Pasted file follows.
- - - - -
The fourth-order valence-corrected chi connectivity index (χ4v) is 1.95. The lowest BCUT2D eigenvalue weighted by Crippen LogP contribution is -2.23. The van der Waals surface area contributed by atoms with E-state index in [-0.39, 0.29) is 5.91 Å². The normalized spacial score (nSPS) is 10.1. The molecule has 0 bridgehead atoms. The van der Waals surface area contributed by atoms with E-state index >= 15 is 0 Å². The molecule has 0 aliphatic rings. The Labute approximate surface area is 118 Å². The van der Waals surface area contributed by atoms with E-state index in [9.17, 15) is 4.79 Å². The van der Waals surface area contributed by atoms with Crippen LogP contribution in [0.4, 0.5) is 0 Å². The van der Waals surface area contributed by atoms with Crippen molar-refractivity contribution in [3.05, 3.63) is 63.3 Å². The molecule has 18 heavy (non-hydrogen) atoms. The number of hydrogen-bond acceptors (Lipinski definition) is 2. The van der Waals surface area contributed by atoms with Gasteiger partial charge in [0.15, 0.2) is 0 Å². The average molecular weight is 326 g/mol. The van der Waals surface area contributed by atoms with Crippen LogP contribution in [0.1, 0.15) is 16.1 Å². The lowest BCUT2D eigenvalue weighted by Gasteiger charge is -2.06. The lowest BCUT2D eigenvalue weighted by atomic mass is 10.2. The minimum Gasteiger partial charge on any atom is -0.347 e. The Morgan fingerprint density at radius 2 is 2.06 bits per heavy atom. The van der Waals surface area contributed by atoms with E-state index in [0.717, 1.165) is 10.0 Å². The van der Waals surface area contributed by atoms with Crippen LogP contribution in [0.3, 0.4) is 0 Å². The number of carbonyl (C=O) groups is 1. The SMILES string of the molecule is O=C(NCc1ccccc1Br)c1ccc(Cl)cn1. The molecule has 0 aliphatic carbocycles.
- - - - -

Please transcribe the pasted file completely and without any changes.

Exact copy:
The fourth-order valence-corrected chi connectivity index (χ4v) is 1.95. The lowest BCUT2D eigenvalue weighted by Crippen LogP contribution is -2.23. The van der Waals surface area contributed by atoms with E-state index in [-0.39, 0.29) is 5.91 Å². The normalized spacial score (nSPS) is 10.1. The molecule has 0 bridgehead atoms. The van der Waals surface area contributed by atoms with E-state index >= 15 is 0 Å². The molecule has 0 aliphatic rings. The Labute approximate surface area is 118 Å². The van der Waals surface area contributed by atoms with E-state index in [9.17, 15) is 4.79 Å². The van der Waals surface area contributed by atoms with Crippen LogP contribution in [0.4, 0.5) is 0 Å². The van der Waals surface area contributed by atoms with Crippen molar-refractivity contribution in [3.05, 3.63) is 63.3 Å². The molecule has 18 heavy (non-hydrogen) atoms. The number of hydrogen-bond acceptors (Lipinski definition) is 2. The van der Waals surface area contributed by atoms with Gasteiger partial charge in [0.15, 0.2) is 0 Å². The average molecular weight is 326 g/mol. The van der Waals surface area contributed by atoms with Crippen LogP contribution in [0.1, 0.15) is 16.1 Å². The lowest BCUT2D eigenvalue weighted by Gasteiger charge is -2.06. The lowest BCUT2D eigenvalue weighted by atomic mass is 10.2. The minimum Gasteiger partial charge on any atom is -0.347 e. The Morgan fingerprint density at radius 2 is 2.06 bits per heavy atom. The van der Waals surface area contributed by atoms with E-state index in [0.717, 1.165) is 10.0 Å². The van der Waals surface area contributed by atoms with Crippen LogP contribution in [0.3, 0.4) is 0 Å². The number of carbonyl (C=O) groups is 1. The SMILES string of the molecule is O=C(NCc1ccccc1Br)c1ccc(Cl)cn1. The molecule has 0 aliphatic carbocycles.